Palme D'Or triumph for film starring amateurs

A FILM about a high school shooting in America won the top prize at the Cannes Film Festival last night.

Elephant, Gus Van Sant’s experimental movie inspired by the Columbine High School massacre, which was filmedwith an amateur cast, won the Palme D’Or.

The unexpected accolade meant the festival’s hot ticket, Lars von Trier’s Dogville, starring Nicole Kidman, left the French resort empty-handed.

The screenwriting prize went to Denys Arcand for The Barbarian Invasions. He also directed the French-Canadian film about a man who confronts death with humour and sharp intelligence. The movie seemed to touch the most hearts in Cannes, and had many viewers wiping away tears.

Marie-Jose Croze, who plays a young drug addict recruited to supply the dying man with heroin to ease his pain, won the award for best actress.

The jury prize went to At Five in the Afternoon, by 23-year-old Samira Makhmalbaf of Iran. The movie - her third to show in Cannes - is about a spirited young Afghan who dreams of being her country’s first woman president.

Reconstruction by Denmark’s Christoffer Boe, won the Camera d’Or, an award for the best film by a first-time director.

The prize for best short film went to Australia’s Glendyn Ivin for Cracker Bag, a film about a girl who saves her pocket change to buy firecrackers.

The grand prix was awarded to the Turkish film Uzak, meaning Distant, set in Istanbul under the snow and dealing with emotional isolation between two cousins who skirt around each other without connecting. It was written and directed by 43-year-old Nuri Bilge Ceylan who was also behind the camera and at the editing table. The two cousins, Mehmet Emin Toprak, who is actually Celan’s cousin, and Muzaffer Ozdemir, a friend of the director, shared the best acting prize.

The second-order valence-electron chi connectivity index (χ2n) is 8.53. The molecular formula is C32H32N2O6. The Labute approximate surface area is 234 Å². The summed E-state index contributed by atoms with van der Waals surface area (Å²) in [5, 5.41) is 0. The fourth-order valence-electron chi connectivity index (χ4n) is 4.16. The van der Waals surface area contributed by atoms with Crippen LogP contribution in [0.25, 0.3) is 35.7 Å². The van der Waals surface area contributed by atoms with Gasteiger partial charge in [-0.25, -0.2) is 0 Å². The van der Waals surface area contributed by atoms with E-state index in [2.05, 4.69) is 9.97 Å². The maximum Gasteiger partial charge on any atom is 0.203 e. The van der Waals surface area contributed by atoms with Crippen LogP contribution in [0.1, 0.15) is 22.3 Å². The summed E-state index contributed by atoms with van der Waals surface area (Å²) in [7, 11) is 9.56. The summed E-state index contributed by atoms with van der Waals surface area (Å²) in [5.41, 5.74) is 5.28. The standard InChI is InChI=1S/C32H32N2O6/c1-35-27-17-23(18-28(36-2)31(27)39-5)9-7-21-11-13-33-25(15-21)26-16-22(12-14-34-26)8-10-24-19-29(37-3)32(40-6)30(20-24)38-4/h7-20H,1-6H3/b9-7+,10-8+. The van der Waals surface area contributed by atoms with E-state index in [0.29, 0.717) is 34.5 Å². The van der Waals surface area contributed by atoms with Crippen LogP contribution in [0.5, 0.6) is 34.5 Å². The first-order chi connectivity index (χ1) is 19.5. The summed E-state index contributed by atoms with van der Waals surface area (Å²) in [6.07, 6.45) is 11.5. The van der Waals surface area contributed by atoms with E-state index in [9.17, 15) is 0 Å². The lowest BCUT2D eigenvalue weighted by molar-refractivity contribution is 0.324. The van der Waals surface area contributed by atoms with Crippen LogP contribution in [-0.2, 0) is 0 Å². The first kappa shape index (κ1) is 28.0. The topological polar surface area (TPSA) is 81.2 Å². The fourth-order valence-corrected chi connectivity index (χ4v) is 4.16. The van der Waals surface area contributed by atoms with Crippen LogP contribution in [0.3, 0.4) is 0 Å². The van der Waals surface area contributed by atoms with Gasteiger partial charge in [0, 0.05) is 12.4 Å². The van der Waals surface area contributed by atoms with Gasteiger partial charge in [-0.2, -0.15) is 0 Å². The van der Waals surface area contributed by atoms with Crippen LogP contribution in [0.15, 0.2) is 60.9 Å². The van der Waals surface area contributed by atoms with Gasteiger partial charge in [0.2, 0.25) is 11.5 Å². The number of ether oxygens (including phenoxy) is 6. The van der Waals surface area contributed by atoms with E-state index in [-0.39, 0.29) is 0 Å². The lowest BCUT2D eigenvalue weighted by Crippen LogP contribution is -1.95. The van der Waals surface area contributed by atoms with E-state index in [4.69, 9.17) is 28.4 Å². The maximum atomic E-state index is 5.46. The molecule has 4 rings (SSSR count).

The prize-giving ceremonies last night brought to an end a festival that pushed the boundaries and tested the patience; from the now infamous oral sex scene in Vincent Gallo’s road movie The Brown Bunny to a three-way encounter in Julio Bressane’s A Love Movie from Brazil - where all seemed determined to be graphic rather than discreet.

Some of the raunchiest and grittiest action around involved Ewan McGregor and partners Tilda Swinton and Emily Mortimer in David Mackenzie’s generally much admired Young Adam, which many believed should have been included in the official selection but instead it remained prizeless in Un Certain Regard, the sideshow event.

More importantly for its future, the film has been the subject of hot sales interest from around the world.

At the other end of the scale, a feast of special effects confronted the senses with the European unveiling of The Matrix Reloaded, a special screening bolstered by its stars Keanu Reeves, Monica Belucchi, Carrie Anne Moss and Laurence Fishburne.

Critics said it helped to erase the memory of the "woeful" swashbuckler Fanfan la Tulipe with Penelope Cruz and Vincent Perez which opened the 56th edition 12 days ago with a fizzle rather than a fanfare.

Despite earlier fears that the festival might suffer from France’s anti-American sensibility there was plenty of star power from such heavyweights as Clint Eastwood, presenting his thriller Mystic River, and Arnold Schwarzenegger clogging up the Croisette and the rest of the town with his antics to promote Terminator 3.

Some reputations were made or at least set on the road to burgeoning career. The Edinburgh-educated half-Scot Emily Young who, after taking her English degree at Edinburgh University studied film in Poland, scored with her debut feature Kiss of Life about a dead woman who meets her husband (Peter Mullan) in a strange limbo land.

During the week there was news of several upcoming projects, notably one featuring Kristin Scott Thomas, about the origin of the human species to be made in Scotland and South Africa by French director Regis Wargnier.

Budgeted at 20 million, Man to Man is jointly scripted by Scottish novelist William Boyd and the director, Steve Clark Hall, a Scot based in London, who is on board the project as an assistant producer.

Meanwhile, Irvine Welsh is to direct his first film, which he is also scripting. Soul Crew will be set against a violent background of football casuals and the Burberry Boys who wrought mayhem in soccer grounds in the 1980s and 1990s.